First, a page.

At the desk, 8:26 a.m.
As you may or may not have been aware of, The US Department of Justice filed suit against Apple Inc and two major publishers Macmillon and Penguin. There's been a lot of chatter on the Internet about this action. Everyone has something to say about how good the suit is for eBooks, the overkill nature of the suit, and as well as an abject denial from the John Sargent the CEO at Macmillon. (I tried to pick the articles that made the most sense. If you read only one link, I think John Sargent's post is worth a glance.) Mike Sanzen did a bang up job in this post explaining who was sued and why, who wasn't sued and what they agreed to, and everyone in between.
What's the bottom line? The Department of Justice sued some people for colluding on pricing which is against the law.
What does it mean? Um... nothing. I mean, a few lawyers will make a lot of money and a few chests brandished with flare. Some companies will have to change the way they do things. And in the end, it will mean... nothing.
It's hard to understand but the current model of publishing hasn't been around that long. Since the time when monks copied the bible from one parchment to another, most of publishing was done by small, family owned businesses where the cycled from reader ---> publisher ---> agent ---> author and back to reader.
Currently, in big recognizably named publishers, the money cycles: reader---> publisher ---> stock holder ---> agent ---> author. Stock holders have very different values than publishers or agents or authors, and certainly different values than readers.
Readers, authors, and agents value the story. Publishers also value the story but also care about making money. It's a two pronged beast that many publishers struggle with.
Stock holders value making money.
If you doubt that shock holders and their stock managers have different values, take the example of Goldman Sachs. They sat on the board of Village Voice Media for 4 years and never knew the company made $22 million dollars of the sale of children for sex on Backpage.com. Goldman Sachs couldn't care less until the press got wind of it. (Here's a pretty good round up of the debacle.) All they wanted to know was that they were making money.
So I repeat Stock holders have very different values than publishers, agents, authors, and readers.
The DoJ suit means exactly this: the publishing model that's existed for the last thirty or so years must change. In it's last gasps of trying to force a business that isn't stock holder friendly into the model, a few publishers got together and decided they could make some extra money.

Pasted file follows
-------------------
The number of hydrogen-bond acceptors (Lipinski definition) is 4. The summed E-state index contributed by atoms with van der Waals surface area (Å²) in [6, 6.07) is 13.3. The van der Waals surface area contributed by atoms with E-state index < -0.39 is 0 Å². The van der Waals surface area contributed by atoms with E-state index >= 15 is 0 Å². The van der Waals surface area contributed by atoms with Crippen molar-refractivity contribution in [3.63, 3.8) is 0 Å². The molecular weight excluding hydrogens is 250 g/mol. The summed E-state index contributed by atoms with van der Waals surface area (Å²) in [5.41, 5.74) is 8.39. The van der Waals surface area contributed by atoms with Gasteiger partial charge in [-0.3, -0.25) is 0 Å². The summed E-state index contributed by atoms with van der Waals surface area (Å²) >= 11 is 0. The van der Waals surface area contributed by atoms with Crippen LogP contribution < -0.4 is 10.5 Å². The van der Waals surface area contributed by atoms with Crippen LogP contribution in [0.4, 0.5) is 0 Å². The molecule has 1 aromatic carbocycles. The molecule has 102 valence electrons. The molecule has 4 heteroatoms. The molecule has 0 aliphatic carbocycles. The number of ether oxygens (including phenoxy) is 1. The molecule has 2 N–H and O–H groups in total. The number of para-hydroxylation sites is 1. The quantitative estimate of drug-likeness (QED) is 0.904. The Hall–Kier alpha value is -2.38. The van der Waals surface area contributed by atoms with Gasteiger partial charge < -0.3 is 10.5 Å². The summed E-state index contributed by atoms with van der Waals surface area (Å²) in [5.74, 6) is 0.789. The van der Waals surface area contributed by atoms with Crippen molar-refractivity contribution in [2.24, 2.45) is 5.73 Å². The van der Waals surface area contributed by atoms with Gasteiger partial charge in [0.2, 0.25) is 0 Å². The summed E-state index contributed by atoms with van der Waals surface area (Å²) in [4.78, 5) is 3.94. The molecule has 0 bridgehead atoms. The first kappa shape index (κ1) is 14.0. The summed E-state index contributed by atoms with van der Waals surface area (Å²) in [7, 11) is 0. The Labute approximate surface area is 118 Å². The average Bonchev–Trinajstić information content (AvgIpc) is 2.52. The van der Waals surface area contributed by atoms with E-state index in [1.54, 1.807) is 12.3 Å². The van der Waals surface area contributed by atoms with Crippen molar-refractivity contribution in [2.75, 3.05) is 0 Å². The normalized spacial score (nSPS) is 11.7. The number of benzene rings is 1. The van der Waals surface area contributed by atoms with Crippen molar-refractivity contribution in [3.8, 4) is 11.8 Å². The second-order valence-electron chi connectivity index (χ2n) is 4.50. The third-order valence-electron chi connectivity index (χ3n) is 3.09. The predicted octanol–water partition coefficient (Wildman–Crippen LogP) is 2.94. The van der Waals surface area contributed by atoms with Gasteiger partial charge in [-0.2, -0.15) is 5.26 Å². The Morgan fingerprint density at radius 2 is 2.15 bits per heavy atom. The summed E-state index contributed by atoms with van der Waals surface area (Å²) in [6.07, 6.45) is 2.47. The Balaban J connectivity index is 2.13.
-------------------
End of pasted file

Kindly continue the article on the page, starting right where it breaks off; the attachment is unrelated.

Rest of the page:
Why eBooks? There's zero cost to them. All of the writing, editing, creating, designing, re-editing, redesigning, is done for print books anyway. EBooks are basically free money to be passed from publisher to share holder. The higher the stock prices, the happier the share holder and the more money the C-class employees make.
Did they collude? Of course they did.
What does it mean for us? Nothing.
For small publishers like Cook Street Publishing, we continue to support the time honored model of where the reader comes first. They pass money to the company who gives it to the author who supports the reader. This is why small publishers are flourishing in the US and the big publishers are selling books by people named Snooki.
We can expect the big publishers to do all kinds of shenanigans as they fight tooth and nail to keep their failing business model afloat.
In the meantime, I'm going going to keep writing stories for readers. I'm going to keep engaging in the publishing company I co-own. (Our goal this year is to get the legal crap done to shift from a partnership to a co-op.) I'm going to support every self publisher and small publishing company I know. It's my belief that readers will drift to the companies that care about them. Look at Amazon. What's the Amazon model? Give people what they want and give them great customer service. If they can create an empire out of that value, why should we be able to create awesome books?
I believe in the sacred bond between reader-publisher-author. Do you?